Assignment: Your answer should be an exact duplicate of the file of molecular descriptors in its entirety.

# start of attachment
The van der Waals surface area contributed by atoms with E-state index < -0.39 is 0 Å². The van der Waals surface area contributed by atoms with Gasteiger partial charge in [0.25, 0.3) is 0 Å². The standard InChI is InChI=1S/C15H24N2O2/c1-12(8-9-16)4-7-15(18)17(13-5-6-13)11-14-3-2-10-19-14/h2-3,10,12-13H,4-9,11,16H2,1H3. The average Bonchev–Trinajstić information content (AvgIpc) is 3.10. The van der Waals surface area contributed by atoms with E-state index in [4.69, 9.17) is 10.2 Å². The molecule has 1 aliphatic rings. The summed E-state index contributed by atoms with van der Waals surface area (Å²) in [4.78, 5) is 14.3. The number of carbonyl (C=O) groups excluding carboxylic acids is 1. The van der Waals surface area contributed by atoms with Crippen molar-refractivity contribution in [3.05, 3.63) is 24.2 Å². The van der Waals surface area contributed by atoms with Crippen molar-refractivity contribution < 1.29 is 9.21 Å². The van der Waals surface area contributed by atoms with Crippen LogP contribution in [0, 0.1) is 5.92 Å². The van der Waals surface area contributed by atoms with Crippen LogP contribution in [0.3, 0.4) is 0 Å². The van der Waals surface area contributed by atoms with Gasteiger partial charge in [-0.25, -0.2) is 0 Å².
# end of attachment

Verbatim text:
The van der Waals surface area contributed by atoms with E-state index < -0.39 is 0 Å². The van der Waals surface area contributed by atoms with Gasteiger partial charge in [0.25, 0.3) is 0 Å². The standard InChI is InChI=1S/C15H24N2O2/c1-12(8-9-16)4-7-15(18)17(13-5-6-13)11-14-3-2-10-19-14/h2-3,10,12-13H,4-9,11,16H2,1H3. The average Bonchev–Trinajstić information content (AvgIpc) is 3.10. The van der Waals surface area contributed by atoms with E-state index in [4.69, 9.17) is 10.2 Å². The molecule has 1 aliphatic rings. The summed E-state index contributed by atoms with van der Waals surface area (Å²) in [4.78, 5) is 14.3. The number of carbonyl (C=O) groups excluding carboxylic acids is 1. The van der Waals surface area contributed by atoms with Crippen molar-refractivity contribution in [3.05, 3.63) is 24.2 Å². The van der Waals surface area contributed by atoms with Crippen molar-refractivity contribution < 1.29 is 9.21 Å². The van der Waals surface area contributed by atoms with Crippen LogP contribution in [0, 0.1) is 5.92 Å². The van der Waals surface area contributed by atoms with Crippen LogP contribution in [0.3, 0.4) is 0 Å². The van der Waals surface area contributed by atoms with Gasteiger partial charge in [-0.25, -0.2) is 0 Å².